Student Researchers Test Heart Monitor for Astronauts in Near-Zero-Gravity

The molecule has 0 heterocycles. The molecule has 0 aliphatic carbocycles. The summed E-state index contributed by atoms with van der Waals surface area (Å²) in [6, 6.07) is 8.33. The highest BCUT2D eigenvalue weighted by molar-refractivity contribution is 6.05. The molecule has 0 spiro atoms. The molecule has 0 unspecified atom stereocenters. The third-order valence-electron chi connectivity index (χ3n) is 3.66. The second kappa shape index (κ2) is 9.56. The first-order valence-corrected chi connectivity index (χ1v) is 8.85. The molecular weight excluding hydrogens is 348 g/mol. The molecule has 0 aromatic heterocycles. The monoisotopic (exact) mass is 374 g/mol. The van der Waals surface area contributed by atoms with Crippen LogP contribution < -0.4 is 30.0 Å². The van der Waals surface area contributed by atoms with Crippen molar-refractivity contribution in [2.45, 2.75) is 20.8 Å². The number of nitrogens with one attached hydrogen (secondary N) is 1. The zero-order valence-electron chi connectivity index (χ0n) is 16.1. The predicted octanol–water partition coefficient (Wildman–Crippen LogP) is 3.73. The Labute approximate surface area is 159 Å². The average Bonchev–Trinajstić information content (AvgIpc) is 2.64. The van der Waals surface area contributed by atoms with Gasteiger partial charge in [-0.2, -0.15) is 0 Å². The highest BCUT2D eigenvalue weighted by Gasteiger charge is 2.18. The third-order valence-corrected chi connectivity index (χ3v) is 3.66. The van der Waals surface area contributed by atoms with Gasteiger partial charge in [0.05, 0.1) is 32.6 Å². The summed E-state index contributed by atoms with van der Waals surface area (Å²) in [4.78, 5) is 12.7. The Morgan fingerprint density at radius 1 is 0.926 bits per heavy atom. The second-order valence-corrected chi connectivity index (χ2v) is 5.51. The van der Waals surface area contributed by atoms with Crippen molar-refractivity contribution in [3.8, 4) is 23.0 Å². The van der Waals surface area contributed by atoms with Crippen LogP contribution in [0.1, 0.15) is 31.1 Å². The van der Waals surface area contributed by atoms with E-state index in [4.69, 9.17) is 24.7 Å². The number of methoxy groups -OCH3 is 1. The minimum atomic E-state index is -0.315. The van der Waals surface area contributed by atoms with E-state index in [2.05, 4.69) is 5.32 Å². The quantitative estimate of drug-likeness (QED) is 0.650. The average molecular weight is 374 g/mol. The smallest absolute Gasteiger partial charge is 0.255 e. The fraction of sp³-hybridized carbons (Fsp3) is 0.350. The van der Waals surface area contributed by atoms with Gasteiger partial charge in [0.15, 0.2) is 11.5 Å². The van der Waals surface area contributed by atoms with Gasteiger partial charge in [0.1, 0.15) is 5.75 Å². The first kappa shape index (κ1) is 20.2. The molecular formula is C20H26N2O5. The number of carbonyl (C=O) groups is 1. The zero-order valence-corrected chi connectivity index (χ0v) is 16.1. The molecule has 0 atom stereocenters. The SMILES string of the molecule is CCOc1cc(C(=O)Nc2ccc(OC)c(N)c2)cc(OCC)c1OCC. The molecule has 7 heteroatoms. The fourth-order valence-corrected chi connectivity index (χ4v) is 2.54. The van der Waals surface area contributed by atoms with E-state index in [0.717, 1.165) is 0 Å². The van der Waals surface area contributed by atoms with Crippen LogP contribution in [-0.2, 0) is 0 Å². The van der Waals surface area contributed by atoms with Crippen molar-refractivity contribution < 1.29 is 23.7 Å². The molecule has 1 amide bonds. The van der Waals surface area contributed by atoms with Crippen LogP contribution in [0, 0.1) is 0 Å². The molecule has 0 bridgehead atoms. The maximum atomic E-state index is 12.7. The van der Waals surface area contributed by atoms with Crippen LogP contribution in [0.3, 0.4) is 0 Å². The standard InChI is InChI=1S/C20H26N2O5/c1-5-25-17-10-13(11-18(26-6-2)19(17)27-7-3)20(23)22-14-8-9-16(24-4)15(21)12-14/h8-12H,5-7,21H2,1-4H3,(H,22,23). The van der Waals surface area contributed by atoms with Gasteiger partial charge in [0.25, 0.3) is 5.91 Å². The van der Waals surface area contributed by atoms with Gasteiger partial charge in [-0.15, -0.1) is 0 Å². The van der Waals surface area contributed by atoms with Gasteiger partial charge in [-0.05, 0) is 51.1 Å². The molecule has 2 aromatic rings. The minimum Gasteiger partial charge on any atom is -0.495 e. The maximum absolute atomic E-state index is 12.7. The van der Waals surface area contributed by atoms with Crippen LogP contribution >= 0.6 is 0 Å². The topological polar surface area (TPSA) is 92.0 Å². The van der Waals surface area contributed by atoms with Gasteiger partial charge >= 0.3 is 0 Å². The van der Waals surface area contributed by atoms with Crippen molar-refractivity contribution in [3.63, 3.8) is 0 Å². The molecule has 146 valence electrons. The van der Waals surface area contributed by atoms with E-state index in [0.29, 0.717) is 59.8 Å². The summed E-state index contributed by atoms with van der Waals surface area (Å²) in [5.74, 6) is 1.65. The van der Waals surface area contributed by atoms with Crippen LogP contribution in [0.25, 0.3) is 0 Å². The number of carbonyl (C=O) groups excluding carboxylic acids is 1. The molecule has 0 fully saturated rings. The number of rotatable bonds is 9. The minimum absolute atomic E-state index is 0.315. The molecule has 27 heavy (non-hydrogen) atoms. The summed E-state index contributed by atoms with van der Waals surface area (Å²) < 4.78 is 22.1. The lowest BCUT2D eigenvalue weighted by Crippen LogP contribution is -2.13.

When people go into space, the reduced gravity can weaken the heart's ability to pump hard in response to a crisis. Stanford University student researchers are developing a simple device to monitor an astronaut's heart function. The initial prototype uses a commercial bathroom scale, with some added low-cost electronics to increase its sensitivity and home in on the ballistocardiograph signal. The students worked with NASA's Flight Opportunities Program and Reduced Gravity Office to successfully demonstrate the technology on a modified Boeing 727, operated by Zero Gravity Corporation, that is used to produce short periods of weightlessness. The so-called vomit comet climbs to an altitude of about 34,000 feet and then nosedives for 10,000 feet.